The Communist Party chief said Monday the party must adopt far-reaching economic, constitutional and political reforms to alleviate poverty and calm ethnic and social unrest.

"We need a fundamental renewal of socialism which will throw out everything that is bad and outdated and replace it with new ways," Stipe Suvar said in an opening speech to a meeting of the party's policy-setting Central Committee.The meeting of the Central Committee has been billed as a historic session to approve the most sweeping personnel changes in the four decades since the party came to power.

"The renewal of socialism means taking off its old, tight-il14l,6p4

fitting suit and letting people breathe in new surroundings," Suvar told the 162 members of the committee.

"All of us in this country are faced with a choice - either we all resolve the crisis together, or we all head to destruction," he said in the 70-page speech reported by the state news agency Tanjug and excerpted on state-run radio and television.

Suvar called for expanded private ownership, increased foreign investment and the shutdown of unprofitable state enterprises. He warned of possible layoffs but promised basic welfare for the unemployed.

He said unspecified leading jobs should be opened up to non-party members but made clear the ruling League of Communists has no intention of abandoning one-party rule.

Alluding to widespread calls for personnel changes, he added, "All the incompetent and compromised people must, go and the society must be ensured of a perspective."

Personnel reform was high on the agenda at the meeting.

The expected changes come as Yugoslavia experiences its worst economic and social crisis in 43 years of communist rule. Amid growing ethnic and social unrest, living standards have fallen by one-half since 1980, and austerity measures adopted in May have slashed salaries as prices rise. Inflation is at 217 percent, and the foreign debt stands at $21 billion.

Striking workers have taken to the streets in increasing numbers, prompting alarmed officials to seek permission from the International Monetary Fund to relax the austerity program.

Fourteen of the 23 members of the Communist Party's ruling Politburo could be up for replacement at the meeting, including four senior leaders whose recent resignations will have to be formally accepted at the meeting.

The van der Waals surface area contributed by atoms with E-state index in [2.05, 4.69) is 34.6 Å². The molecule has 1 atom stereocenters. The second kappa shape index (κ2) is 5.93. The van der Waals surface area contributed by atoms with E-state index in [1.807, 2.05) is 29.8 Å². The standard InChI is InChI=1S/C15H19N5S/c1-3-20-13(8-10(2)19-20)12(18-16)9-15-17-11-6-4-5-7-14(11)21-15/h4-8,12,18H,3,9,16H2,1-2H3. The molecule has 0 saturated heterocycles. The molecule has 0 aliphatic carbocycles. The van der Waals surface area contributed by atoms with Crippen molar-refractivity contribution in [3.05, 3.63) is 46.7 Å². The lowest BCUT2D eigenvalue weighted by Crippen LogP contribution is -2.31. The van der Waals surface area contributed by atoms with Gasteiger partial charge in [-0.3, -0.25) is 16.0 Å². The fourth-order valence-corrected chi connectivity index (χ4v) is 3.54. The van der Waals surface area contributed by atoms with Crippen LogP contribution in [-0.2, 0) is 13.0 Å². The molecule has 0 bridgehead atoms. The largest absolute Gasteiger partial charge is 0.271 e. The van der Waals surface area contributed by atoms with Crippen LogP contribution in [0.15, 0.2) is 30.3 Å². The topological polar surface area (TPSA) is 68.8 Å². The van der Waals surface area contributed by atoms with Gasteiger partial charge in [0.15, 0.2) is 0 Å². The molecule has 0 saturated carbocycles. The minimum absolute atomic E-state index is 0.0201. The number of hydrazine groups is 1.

The four are former heads of the party, Bosko Krunic and Milanko Renovica, a leading Communist from liberal northern Slovenia, Franc Setinc, and a senior ethnic Albanian from the troubled province of Kosovo, Kolj Siroka.

Despite wide-spread calls from the Yugoslav public for the session to be televised and broadcasted live, most of the session will be closed, Belgrade radio said.

The dramatic changes are a response to calls from the largest republic, Serbia, and from workers, angered by falling living standards.

Ethnic Serbs want changes allowing their republic, one of Yugoslavia's six, to have more control over the provinces of Kosovo and Vojvodina.

Workers want political and economic changes because they contend the top party leaders are inefficent and corrupt.

The criticism has touched even Suvar, who clashed last week with Slobodan Milosevic, ambitious leader of the troubled republic of Serbia. The clash prompted a wave of requests from Serbian party organizations for Suvar's resignation.

Milosevic's push for greater Serbian control of its two provinces, Vojvodina and Kosovo, and increased central control in general in Yugoslavia has stirred up the current political crisis.

Mass rallies have taken place all over eastern and southern Yugoslavia in recent weeks to press this campaign.

In a recent interview, Suvar said up to one-third of the Central Committee could be replaced at the meeting, which is expected to last at least two days.

If several Politburo members and one-third of the Central Committee do go, it would be the most sweeping change of top personnel since the communists came to power after World War II.

Supporters of Milosevic have said that if radical changes are not agreed on at this meeting, they will demand an extraordinary party congress to try and get the changes they want. The next such forum is not due until 1990.

Non-Serb leaders fear Milosevic is trying to use his mass popularity in Yugoslavia's largest republic to expand the power of the country's biggest ethnic group at the expense of others.